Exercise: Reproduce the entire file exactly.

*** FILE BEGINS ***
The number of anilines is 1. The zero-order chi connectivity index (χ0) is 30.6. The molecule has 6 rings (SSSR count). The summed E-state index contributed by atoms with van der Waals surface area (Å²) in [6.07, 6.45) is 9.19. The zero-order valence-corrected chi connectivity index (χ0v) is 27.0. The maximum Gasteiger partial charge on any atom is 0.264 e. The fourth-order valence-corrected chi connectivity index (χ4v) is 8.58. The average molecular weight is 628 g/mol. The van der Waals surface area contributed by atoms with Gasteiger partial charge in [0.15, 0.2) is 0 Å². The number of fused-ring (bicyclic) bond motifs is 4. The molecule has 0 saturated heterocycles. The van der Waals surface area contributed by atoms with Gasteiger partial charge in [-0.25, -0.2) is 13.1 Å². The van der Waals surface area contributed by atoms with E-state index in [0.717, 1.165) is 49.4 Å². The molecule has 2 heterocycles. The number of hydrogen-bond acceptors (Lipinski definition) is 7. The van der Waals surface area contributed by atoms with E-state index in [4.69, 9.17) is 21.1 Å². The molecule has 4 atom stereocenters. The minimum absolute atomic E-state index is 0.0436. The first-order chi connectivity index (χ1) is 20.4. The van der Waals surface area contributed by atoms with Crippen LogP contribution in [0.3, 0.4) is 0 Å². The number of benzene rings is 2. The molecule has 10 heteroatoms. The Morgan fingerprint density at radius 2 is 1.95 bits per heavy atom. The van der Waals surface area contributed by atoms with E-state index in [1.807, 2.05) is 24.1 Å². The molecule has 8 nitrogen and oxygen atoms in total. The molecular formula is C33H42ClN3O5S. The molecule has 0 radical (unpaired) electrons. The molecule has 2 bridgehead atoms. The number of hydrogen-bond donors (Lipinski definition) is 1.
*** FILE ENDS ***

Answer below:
The number of anilines is 1. The zero-order chi connectivity index (χ0) is 30.6. The molecule has 6 rings (SSSR count). The summed E-state index contributed by atoms with van der Waals surface area (Å²) in [6.07, 6.45) is 9.19. The zero-order valence-corrected chi connectivity index (χ0v) is 27.0. The maximum Gasteiger partial charge on any atom is 0.264 e. The fourth-order valence-corrected chi connectivity index (χ4v) is 8.58. The average molecular weight is 628 g/mol. The van der Waals surface area contributed by atoms with Gasteiger partial charge in [0.15, 0.2) is 0 Å². The number of fused-ring (bicyclic) bond motifs is 4. The molecule has 0 saturated heterocycles. The van der Waals surface area contributed by atoms with Gasteiger partial charge in [-0.25, -0.2) is 13.1 Å². The van der Waals surface area contributed by atoms with E-state index in [0.717, 1.165) is 49.4 Å². The molecule has 2 heterocycles. The number of hydrogen-bond acceptors (Lipinski definition) is 7. The van der Waals surface area contributed by atoms with E-state index in [4.69, 9.17) is 21.1 Å². The molecule has 4 atom stereocenters. The minimum absolute atomic E-state index is 0.0436. The first-order chi connectivity index (χ1) is 20.4. The van der Waals surface area contributed by atoms with Crippen LogP contribution in [0.3, 0.4) is 0 Å². The number of benzene rings is 2. The molecule has 10 heteroatoms. The Morgan fingerprint density at radius 2 is 1.95 bits per heavy atom. The van der Waals surface area contributed by atoms with E-state index in [1.807, 2.05) is 24.1 Å². The molecule has 8 nitrogen and oxygen atoms in total. The molecular formula is C33H42ClN3O5S. The molecule has 0 radical (unpaired) electrons. The molecule has 2 bridgehead atoms. The number of hydrogen-bond donors (Lipinski definition) is 1.